Charles Finney?

Daniel Harrell, Senior Minister at Colonial Church, in Edina, Minnesota, wrote a column for Patheos.com entitled, “Meet Joel Osteen’s Forefather, Charles Finney,” offering a general portrait of the nineteenth-century revivalist preacher, and highlighting certain parallels with the twenty-first century Word-Faith televangelist. For example, just as Osteen markets his ministry for the masses, investing $95 million to renovate the Compaq Center into a modern evangelical church without crosses, stained glass, and religious iconography, but with a café, wireless Internet access, videogames, and a vault for tithes, Finney similarly used theatrical preaching, introduced the altar call (perhaps to recruit new converts to assist in his anti-slavery campaign), called sinners out by name, prayed in “colloquial language,” which many considered “vulgar” at the time, and utilized publicity and mass media to promote nightly meetings.
Finney’s ideas, according to Harrell, were derived from a commitment to natural theology. Seeing that God endowed humans with rational faculties, the nineteenth-century preacher believed God could be known through human reason, volition, and ability; yet, Finney also found the doctrines of total depravity and original sin senseless, and taught that one could attain perfect sanctification. Harrell is right to point out “Finney’s take is not the Biblical gospel of grace.” Finney simply took human freedom to an unbiblical extreme, and the idea of Christian perfectionism is simply an error.
Harrell, having mentioned Finney in a sermon, received an apoplectic e-mail from a church elder complaining that the nineteenth-century preacher was responsible for much of what is wrong with American Christianity, to which Harrell agreed in part; yet finds “heirs such as Lakewood’s Joel Osteen, while at times terribly misleading and deserving of critique, are also the very messengers through whom thousands upon thousands of people first consider the possibility that they matter to God.”
It is true that people need to know they matter to God; however, can the message of Joel Osteen direct them to the God who cares? Osteen is in reality a new generation of Word-Faith teachers who teach a theologically aberrant prosperity gospel. Just as Word-Faith luminaries like Essek William Kenyon, Kenneth Hagin, Kenneth Copeland, and Benny Hinn propagate the idea that faith is a force, words are containers of the force, and through the force of faith man can speak into existence their health and wealth, Osteen likewise teaches, “Your words have creative power. One of the primary ways we release our faith is through our words. And there is a divine connection between you declaring God’s favor and you seeing God’s favor manifest in your life. And some of you are doing your best to please the Lord. You’re living a holy consecrated life but you’re not really experiencing God’s supernatural favor and it’s simply because you’re not declaring it. You’ve got to give life to your faith by speaking it out.” [1]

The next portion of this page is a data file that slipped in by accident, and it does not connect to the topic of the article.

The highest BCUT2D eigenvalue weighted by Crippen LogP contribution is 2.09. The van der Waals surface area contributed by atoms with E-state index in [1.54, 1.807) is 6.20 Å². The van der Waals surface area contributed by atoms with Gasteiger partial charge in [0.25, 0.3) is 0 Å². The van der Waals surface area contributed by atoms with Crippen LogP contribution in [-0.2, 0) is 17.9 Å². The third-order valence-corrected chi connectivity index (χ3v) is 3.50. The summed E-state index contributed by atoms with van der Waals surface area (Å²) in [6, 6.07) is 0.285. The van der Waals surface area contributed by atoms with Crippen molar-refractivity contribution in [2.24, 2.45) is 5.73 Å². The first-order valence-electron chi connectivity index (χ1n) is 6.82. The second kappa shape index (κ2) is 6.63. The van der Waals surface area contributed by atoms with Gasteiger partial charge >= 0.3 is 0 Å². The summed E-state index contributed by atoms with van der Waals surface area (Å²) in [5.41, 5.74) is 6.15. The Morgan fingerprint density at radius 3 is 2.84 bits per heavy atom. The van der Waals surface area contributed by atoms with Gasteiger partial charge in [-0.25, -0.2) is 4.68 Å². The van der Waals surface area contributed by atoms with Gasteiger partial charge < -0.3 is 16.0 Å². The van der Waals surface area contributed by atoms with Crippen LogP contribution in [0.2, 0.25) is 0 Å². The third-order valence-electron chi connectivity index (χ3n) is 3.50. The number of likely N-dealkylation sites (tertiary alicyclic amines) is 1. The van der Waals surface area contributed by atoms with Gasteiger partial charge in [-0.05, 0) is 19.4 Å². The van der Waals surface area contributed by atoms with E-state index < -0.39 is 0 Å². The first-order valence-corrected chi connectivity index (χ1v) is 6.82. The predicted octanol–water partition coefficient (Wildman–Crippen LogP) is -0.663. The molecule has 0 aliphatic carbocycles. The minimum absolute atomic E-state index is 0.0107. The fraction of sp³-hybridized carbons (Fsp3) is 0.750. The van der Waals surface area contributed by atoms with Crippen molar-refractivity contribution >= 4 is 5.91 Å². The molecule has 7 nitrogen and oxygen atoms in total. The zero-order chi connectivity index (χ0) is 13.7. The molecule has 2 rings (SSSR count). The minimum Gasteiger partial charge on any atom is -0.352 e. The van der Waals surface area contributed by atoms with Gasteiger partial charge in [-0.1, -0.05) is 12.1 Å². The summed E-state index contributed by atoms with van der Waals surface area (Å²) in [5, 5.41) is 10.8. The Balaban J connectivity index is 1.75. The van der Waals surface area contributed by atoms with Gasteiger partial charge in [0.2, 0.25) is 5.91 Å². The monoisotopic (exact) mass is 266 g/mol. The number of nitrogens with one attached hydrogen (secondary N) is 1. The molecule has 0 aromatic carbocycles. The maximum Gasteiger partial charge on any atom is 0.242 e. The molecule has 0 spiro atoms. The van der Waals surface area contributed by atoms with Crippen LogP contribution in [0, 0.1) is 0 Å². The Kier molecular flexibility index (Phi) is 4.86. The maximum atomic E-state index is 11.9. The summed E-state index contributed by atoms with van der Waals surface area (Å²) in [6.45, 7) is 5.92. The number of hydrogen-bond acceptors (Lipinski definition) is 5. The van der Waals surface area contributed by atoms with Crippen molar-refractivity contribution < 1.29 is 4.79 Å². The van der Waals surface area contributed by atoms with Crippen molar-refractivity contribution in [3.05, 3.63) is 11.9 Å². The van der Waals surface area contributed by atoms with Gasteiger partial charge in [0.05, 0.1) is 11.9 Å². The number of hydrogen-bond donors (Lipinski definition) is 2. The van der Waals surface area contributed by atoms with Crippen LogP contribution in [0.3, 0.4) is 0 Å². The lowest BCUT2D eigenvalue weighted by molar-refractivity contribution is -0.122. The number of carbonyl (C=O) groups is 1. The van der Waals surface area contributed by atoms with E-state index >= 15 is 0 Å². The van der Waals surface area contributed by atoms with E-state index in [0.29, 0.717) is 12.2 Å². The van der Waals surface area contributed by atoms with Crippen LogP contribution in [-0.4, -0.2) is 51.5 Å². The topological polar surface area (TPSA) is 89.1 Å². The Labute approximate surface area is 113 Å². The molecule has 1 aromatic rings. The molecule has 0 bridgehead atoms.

Harrell appeals to the principle of becoming all things to all people in 1 Corinthians 9 as justification for starting a contemporary worship service at his church, but also values Finney, Osteen, and other megachurch ministries as examples of ministers following the same principle. Is this what Paul really had in mind? Yes, a church designed like a popular entertainment venue or shopping mall with a practical life lesson delivered by a proficient orator attracts crowds, but is that really why believers gather together to worship? Who is the object of worship?
Are crowds really the “proof”? Many flock to so-called revival meetings to witness so-called signs and wonders performed by revivalists like C. Peter Wagner, Kim Clement, Bill Hamon, Bob Jones, Rick Joyner,and other associated with Joel’s Army, a part of the latter rain movement that believes the church is presently experiencing an end time restoration of super apostles and prophets; however, what they are really getting is spiritual counterfeit, which utilizes hypnosis to produce altered states of consciousness to induce bizarre behaviors like being slain in the spirit, or sardonic laughter. One can even argue that the hypnosis, altered states of consciousness, and induced bizarre behaviors were at one time relegated to the occult mystical practices associated with Hindu gurus and their ashrams, but now have entered into the church by the rock star like revival preachers. Some churches may attract the crowds, but are we witnessing the transformative work of the Spirit, or simply reproducing Counterfeit Revival?
—Warren Nozaki
Christianity in Crisis 21st Century (B995/$22.99) by Hank Hanegraaff further expounds on the problems on the problems with the Word-Faith movement, and Joel Osteen in particular.
Counterfeit Revival (B614/$12.99) by Hank Hanegraaff examines false revivals led by teachers purporting an end time restoration of super apostles and prophets manifested in bizarre signs and wonders such as being slain in the spirit and sardonic laughter.
Notes:
1. Discover the Champion in You, Trinity Broadcasting Network, May 12, 2003. Cf. “Promoting the Gospel of Self-Esteem,” and “Osteen’s ‘Gospel-Light’ Message” by Bob Hunter.